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It's all together now for the Celtics

Posted by Christopher L. Gasper, Globe Staff  June 11, 2010 03:18 PM

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If, as the old proverb goes, it takes a village to raise a child, then it takes a Big Baby and his friends to raise a championship banner.

It has become abundantly clear that if the Celtics are to win this series and their second NBA title in three years, it's not going to be on the backs of the Big Three or the Core Four or the Starting Five or a certain eccentric Sixth Man. It's going to take The Rotation.

The bench was the story of Game 4, pulling away from the Lakers in the fourth quarter by scoring 21 of their 36 points and 21 of the Celtics' overall 36 points in the period to lock up the series, 2-2, heading into Sunday's Game 5. For all the talk about the emergence of Rajon Rondo and the resurgence of Kevin Garnett during these playoffs, the Celtics best games have not come when there has been a virtuoso performance, but rather a collaborative one.

Games 2 and 5 of the Eastern Conference semifinals against Cleveland they put six players in double figures. Game 3 of the Eastern Conference finals they had a half dozen double-digit scorers. All were pivotal, series-altering victories. Last night with the season on the line, the Celtics put six men in double digits on the scoresheet again, with Davis (18 points) and Nate Robinson (12 points) joining Paul Pierce (team-high 19 points), Kevin Garnett (13), Ray Allen (12) and Rajon Rondo (10).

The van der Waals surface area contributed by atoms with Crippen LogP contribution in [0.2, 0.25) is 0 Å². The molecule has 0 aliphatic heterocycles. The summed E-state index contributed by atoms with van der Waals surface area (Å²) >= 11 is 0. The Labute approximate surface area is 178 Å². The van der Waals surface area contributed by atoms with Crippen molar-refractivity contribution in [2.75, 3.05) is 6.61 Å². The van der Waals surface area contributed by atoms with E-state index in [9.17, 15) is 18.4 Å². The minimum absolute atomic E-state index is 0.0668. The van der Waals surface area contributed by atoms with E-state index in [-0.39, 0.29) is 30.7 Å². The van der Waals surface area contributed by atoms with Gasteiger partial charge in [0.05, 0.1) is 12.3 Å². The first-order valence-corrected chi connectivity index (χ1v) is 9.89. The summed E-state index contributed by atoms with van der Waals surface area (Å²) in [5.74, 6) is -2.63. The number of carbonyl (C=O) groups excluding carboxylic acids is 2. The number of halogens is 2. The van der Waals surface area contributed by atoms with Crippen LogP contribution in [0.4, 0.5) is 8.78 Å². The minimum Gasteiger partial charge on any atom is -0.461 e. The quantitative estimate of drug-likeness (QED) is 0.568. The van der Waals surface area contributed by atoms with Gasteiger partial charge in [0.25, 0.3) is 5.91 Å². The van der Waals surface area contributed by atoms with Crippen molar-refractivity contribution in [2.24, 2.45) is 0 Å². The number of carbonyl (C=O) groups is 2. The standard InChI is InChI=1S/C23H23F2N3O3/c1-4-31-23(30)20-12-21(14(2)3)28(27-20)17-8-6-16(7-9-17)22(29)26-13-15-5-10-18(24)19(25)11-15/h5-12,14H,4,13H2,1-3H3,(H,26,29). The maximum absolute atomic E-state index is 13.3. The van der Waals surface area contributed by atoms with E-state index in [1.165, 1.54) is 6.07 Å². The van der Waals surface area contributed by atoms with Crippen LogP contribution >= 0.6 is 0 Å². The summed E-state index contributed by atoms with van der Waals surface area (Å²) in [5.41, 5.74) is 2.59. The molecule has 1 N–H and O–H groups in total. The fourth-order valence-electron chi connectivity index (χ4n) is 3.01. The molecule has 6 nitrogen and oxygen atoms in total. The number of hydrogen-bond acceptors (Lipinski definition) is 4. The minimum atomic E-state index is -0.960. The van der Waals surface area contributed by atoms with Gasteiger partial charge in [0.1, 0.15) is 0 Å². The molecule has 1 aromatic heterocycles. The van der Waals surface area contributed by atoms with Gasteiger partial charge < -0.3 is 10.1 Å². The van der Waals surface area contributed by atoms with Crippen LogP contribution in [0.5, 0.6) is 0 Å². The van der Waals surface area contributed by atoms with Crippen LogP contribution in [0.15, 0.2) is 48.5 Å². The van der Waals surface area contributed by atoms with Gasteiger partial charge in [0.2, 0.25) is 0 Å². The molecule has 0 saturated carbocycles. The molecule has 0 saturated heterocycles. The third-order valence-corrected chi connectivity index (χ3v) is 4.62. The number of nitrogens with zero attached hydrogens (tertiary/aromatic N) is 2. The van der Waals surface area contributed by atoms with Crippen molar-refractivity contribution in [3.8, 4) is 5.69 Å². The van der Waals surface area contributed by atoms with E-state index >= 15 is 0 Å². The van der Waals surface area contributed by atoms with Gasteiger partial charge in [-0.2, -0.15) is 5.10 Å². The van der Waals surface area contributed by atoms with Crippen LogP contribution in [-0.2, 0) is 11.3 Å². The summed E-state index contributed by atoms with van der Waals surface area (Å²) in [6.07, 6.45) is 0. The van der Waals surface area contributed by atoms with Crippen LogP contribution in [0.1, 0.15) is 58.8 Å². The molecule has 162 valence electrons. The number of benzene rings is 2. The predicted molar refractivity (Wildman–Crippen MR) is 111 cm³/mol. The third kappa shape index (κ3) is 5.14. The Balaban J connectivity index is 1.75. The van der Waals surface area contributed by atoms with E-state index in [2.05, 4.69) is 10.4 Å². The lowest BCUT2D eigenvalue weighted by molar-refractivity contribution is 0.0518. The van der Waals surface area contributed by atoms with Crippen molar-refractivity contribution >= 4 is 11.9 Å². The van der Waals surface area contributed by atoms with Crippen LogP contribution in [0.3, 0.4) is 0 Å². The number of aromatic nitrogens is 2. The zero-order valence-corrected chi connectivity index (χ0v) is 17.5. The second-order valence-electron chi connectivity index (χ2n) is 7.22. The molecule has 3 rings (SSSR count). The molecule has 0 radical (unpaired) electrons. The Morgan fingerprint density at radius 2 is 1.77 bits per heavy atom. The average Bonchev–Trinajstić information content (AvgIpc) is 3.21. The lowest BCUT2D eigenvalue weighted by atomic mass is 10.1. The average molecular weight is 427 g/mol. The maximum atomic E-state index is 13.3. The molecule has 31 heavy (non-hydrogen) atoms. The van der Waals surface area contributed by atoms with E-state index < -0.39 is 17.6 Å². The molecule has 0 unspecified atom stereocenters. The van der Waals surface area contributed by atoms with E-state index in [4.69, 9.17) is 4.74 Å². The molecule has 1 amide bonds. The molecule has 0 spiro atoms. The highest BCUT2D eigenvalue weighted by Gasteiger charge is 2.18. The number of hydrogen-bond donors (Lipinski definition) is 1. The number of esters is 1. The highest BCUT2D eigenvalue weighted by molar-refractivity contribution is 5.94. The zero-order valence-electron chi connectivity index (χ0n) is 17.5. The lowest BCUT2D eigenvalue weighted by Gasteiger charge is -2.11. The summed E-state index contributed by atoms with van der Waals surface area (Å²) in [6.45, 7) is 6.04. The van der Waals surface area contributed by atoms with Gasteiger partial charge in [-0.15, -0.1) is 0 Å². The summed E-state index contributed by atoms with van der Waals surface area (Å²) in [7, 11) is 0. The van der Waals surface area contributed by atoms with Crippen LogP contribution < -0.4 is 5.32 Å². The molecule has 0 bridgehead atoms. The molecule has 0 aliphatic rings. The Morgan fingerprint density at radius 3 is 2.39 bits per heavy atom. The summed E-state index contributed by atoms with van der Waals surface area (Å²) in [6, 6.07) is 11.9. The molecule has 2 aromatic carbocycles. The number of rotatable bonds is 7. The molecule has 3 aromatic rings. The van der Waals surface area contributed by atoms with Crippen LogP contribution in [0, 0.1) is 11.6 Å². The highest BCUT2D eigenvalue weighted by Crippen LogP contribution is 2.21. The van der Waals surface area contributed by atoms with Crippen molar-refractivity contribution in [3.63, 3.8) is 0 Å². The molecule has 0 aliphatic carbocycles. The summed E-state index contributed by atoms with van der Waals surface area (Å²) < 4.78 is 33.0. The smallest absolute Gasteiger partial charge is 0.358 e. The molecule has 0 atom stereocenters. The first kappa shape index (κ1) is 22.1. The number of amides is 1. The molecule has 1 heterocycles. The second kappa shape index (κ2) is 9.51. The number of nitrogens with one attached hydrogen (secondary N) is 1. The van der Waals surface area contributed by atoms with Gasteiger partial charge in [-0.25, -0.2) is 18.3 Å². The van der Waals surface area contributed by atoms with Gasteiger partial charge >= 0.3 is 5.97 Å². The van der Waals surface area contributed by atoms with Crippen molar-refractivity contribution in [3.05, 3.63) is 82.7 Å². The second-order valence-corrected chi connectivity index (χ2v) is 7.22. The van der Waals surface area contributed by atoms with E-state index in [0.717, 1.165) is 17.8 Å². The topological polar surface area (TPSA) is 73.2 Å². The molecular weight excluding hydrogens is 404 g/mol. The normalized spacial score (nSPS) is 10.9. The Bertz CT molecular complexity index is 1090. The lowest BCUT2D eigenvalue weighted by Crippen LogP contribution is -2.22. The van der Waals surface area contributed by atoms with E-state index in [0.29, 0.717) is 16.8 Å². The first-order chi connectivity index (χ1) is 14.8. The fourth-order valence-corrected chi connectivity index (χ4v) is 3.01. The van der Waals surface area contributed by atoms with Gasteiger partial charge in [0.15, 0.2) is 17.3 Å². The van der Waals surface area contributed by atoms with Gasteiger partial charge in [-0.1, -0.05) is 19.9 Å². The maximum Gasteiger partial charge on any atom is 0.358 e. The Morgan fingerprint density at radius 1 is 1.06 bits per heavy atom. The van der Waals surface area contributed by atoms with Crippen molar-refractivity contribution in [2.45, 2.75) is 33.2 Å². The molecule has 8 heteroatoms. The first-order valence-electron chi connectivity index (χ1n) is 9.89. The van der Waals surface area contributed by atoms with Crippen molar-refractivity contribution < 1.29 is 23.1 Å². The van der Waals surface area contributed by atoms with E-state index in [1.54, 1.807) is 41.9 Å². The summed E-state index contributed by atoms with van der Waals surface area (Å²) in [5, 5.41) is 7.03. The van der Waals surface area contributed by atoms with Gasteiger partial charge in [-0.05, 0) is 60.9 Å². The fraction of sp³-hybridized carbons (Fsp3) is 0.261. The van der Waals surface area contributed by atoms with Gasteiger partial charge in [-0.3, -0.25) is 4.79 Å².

"I think it was our best win of the year, as far as a team effort," said Rondo.

Last night is the Green's blueprint for how they obtain Banner No. 18. It's the reason that Dwyane Wade and LeBron James are planning a superstar free agent summit while the Celtics are still playing to reach the game's summit. It's the reason that the best center in the game, Dwight Howard, is preparing to hawk a line of Superman-inspired clothing instead of donning his jersey for NBA Finals games.

It's also the only way the Celtics are going to overcome the indomitable will and incredible shot-making of Kobe Bryant with two of the next three games in Los Angeles. Long before the Patriot Way, the Celtics were a franchise that prided itself on balance and teamwork. Doc Rivers's group is just going retro.

"It is [the blueprint], said Rondo. "We play great as a team. It wasn't one person that won the game tonight, and that's what it's going to take to win the series."

In this series, Pierce, Garnett, Allen, Rondo and Davis are averaging double-figures. The Lakers only have Kobe, who is dropping 28.3 per game, Pau Gasol (20.5) and the banged-up Andrew Bynum (10.5) doing it on their side.

We remember the 2008 NBA Finals for Pierce's MVP performance, KG's dominance and Ray Allen's marksmanship, but the bench came up huge. That was one of the biggest questions before this series -- did the Celtics pine of the present match up to its reserve stock of the past? The resounding answer is yes, minus Robinson's ill-advised Napoleon complex technical foul in the fourth quarter.